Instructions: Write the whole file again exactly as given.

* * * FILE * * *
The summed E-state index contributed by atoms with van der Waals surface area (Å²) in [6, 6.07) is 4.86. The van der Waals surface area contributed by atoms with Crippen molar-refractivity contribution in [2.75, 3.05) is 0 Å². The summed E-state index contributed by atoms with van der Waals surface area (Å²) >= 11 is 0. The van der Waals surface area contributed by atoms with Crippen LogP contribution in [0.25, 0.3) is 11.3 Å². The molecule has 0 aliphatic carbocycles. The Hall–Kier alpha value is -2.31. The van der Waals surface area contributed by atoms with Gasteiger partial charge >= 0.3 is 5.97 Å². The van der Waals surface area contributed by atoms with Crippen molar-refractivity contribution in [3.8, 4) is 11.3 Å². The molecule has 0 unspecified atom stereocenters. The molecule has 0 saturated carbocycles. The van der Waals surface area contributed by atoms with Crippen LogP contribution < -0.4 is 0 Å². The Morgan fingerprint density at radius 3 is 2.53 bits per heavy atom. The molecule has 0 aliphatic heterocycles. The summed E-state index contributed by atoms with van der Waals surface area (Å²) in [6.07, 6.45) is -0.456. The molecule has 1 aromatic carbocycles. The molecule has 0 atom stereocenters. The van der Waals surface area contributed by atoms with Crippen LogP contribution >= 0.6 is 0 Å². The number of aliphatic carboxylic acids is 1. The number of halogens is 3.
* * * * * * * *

The summed E-state index contributed by atoms with van der Waals surface area (Å²) in [6, 6.07) is 4.86. The van der Waals surface area contributed by atoms with Crippen molar-refractivity contribution in [2.75, 3.05) is 0 Å². The summed E-state index contributed by atoms with van der Waals surface area (Å²) >= 11 is 0. The van der Waals surface area contributed by atoms with Crippen LogP contribution in [0.25, 0.3) is 11.3 Å². The molecule has 0 aliphatic carbocycles. The Hall–Kier alpha value is -2.31. The van der Waals surface area contributed by atoms with Gasteiger partial charge >= 0.3 is 5.97 Å². The van der Waals surface area contributed by atoms with Crippen molar-refractivity contribution in [3.8, 4) is 11.3 Å². The molecule has 0 unspecified atom stereocenters. The molecule has 0 saturated carbocycles. The van der Waals surface area contributed by atoms with Crippen LogP contribution < -0.4 is 0 Å². The Morgan fingerprint density at radius 3 is 2.53 bits per heavy atom. The molecule has 0 aliphatic heterocycles. The summed E-state index contributed by atoms with van der Waals surface area (Å²) in [6.07, 6.45) is -0.456. The molecule has 1 aromatic carbocycles. The molecule has 0 atom stereocenters. The van der Waals surface area contributed by atoms with Crippen LogP contribution >= 0.6 is 0 Å². The number of aliphatic carboxylic acids is 1. The number of halogens is 3.